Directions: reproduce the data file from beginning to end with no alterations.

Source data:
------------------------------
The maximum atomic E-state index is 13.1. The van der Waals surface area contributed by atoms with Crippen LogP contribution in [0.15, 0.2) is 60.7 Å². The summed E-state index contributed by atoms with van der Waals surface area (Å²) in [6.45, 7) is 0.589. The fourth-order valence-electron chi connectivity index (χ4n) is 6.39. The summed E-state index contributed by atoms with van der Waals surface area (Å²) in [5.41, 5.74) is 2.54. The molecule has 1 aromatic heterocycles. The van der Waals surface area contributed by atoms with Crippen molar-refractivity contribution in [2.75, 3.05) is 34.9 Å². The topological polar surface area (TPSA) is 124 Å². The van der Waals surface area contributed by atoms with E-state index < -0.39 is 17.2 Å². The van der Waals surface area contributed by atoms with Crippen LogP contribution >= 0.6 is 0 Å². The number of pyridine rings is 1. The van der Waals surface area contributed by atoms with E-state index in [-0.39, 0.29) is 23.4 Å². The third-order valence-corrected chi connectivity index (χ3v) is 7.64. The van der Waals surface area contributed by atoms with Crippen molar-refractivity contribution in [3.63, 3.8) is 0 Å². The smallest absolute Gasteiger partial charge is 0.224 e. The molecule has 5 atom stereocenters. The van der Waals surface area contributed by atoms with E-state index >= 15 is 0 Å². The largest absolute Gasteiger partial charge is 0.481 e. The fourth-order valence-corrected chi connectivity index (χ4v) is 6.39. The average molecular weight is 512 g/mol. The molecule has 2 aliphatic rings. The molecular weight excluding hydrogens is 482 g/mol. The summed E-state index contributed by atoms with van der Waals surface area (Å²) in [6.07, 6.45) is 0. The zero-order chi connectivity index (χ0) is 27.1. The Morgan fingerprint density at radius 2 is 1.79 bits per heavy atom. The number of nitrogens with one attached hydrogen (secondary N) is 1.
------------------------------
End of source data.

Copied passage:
The maximum atomic E-state index is 13.1. The van der Waals surface area contributed by atoms with Crippen LogP contribution in [0.15, 0.2) is 60.7 Å². The summed E-state index contributed by atoms with van der Waals surface area (Å²) in [6.45, 7) is 0.589. The fourth-order valence-electron chi connectivity index (χ4n) is 6.39. The summed E-state index contributed by atoms with van der Waals surface area (Å²) in [5.41, 5.74) is 2.54. The molecule has 1 aromatic heterocycles. The van der Waals surface area contributed by atoms with Crippen molar-refractivity contribution in [2.75, 3.05) is 34.9 Å². The topological polar surface area (TPSA) is 124 Å². The van der Waals surface area contributed by atoms with E-state index < -0.39 is 17.2 Å². The van der Waals surface area contributed by atoms with Crippen LogP contribution >= 0.6 is 0 Å². The number of pyridine rings is 1. The van der Waals surface area contributed by atoms with E-state index in [-0.39, 0.29) is 23.4 Å². The third-order valence-corrected chi connectivity index (χ3v) is 7.64. The van der Waals surface area contributed by atoms with Crippen molar-refractivity contribution in [3.63, 3.8) is 0 Å². The smallest absolute Gasteiger partial charge is 0.224 e. The molecule has 5 atom stereocenters. The van der Waals surface area contributed by atoms with E-state index >= 15 is 0 Å². The largest absolute Gasteiger partial charge is 0.481 e. The fourth-order valence-corrected chi connectivity index (χ4v) is 6.39. The average molecular weight is 512 g/mol. The molecule has 2 aliphatic rings. The molecular weight excluding hydrogens is 482 g/mol. The summed E-state index contributed by atoms with van der Waals surface area (Å²) in [6.07, 6.45) is 0. The zero-order chi connectivity index (χ0) is 27.1. The Morgan fingerprint density at radius 2 is 1.79 bits per heavy atom. The number of nitrogens with one attached hydrogen (secondary N) is 1.